However, the “nones” is not the new designation for nominal Christians. In contrast, I think that the “nones” may also be the new designation for the most zealous Christ followers. (For my post on the “Nones” click here.) I think the “nones” may include precisely those believers who are changing the ways they “think about engaging culture.” And, it’s not just about engagement, it’s about authentically feeling their way forward towards a new way of following Christ beyond Christianity.

I know many devout believers who would say they are a “none” when asked about their religious preferences because they do not believe their relationship to Christ is a religion.

Others refrain from using Christian as a self designation because being Christian is often perceived (depending on the listener) as belonging to a certain political party, or being anti-science, or having a particular attitude, etc. Perhaps we should consider returning —and perhaps will— to the days when others accused us of being Christians, rather than us resorting to self proclamation.

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3. Christians Will Increasingly Change Cultural Tactics

I agree with Ed here. He argues that “convictional” Christians will advocate less for the legislation of traditional values and be more focused on protecting religious liberty.” Again, while this may not yet be a trend, this is a good tactical suggestion, as Ed states.

But focusing on “religious liberty,” as tactically correct as this might be, is not the gospel. We must focus on embodying Christ in the context of community as a way of announcing that in Christ God will make all things thrive. To exercise religious liberty will mean to live out, in our own faith communities, a new politic, economy, and society.

Stetzer argues that we must “hold the Word of God in high authority” and that “we should also wisely discern the present culture…”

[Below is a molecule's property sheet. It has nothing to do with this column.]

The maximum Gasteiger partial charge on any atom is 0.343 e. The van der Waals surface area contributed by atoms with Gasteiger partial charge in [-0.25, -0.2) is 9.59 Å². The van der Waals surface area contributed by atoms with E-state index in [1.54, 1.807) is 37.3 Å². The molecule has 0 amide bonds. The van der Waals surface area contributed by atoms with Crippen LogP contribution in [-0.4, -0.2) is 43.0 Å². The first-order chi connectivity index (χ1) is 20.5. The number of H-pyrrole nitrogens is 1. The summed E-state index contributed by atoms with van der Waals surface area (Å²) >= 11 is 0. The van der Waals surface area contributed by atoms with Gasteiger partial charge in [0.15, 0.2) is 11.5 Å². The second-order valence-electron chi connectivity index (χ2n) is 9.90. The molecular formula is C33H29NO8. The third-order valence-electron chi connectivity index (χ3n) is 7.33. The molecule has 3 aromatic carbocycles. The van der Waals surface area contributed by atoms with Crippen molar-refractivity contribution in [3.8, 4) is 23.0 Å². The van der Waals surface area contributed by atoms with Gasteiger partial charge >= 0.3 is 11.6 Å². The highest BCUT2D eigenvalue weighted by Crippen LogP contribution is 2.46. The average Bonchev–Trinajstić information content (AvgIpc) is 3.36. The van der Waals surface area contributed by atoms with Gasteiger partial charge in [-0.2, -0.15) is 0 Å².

I would say it this way: we must know our story and live in it and we must know the competing narratives that surround us.

I would add that we must start new communities of faith that embody this story. Starting new communities of faith is a way of creating the future. And these new communities are the greatest evidence of the trustworthiness of our story.

4. More Robust Churches will Result from the Death of Nominalism

Again, this is not a trend based on data, but something akin to “hope” and more along the lines of “prophesying the way forward.” Stetzer argues that “Churches that are preaching the gospel and are focusing on biblical truths are going to become more clearly distinct from the culture around them.”

Well, first, I think nominalism will survive. There have always be those who say, “Lord, Lord…” (Matthew 7) and I don’t see that changing. And, if more robust churches emerge, it won’t be because of the death of nominalism. It will be because robust churches continually choose to die to themselves and give birth to new communities of faith. If this happens, the spirit may move, regardless of what happens to nominal churches and christians.

I do agree that new unique and distinct communities of faith will arise. But I also think that many new communities will both embody Christ’s resurrection and meld with culture as opposed to “be distinct from” culture, if by this we mean separated/ isolated from culture.

So What is the Way Forward?

There will be the stream that seeks to accommodate the new culture. They will lose a large part of their narrative. There will be the stream that runs counter to culture. They will disappear into antagonistic irrelevance. There will be the stream that retreats from culture. They will have no impact. There will be the stream that tries to educate the new culture. They will leave the will untransformed. There will be the stream that seeks to become the new culture, the future culture, the culture that follows wholeheartedly after Christ. And they will create the future.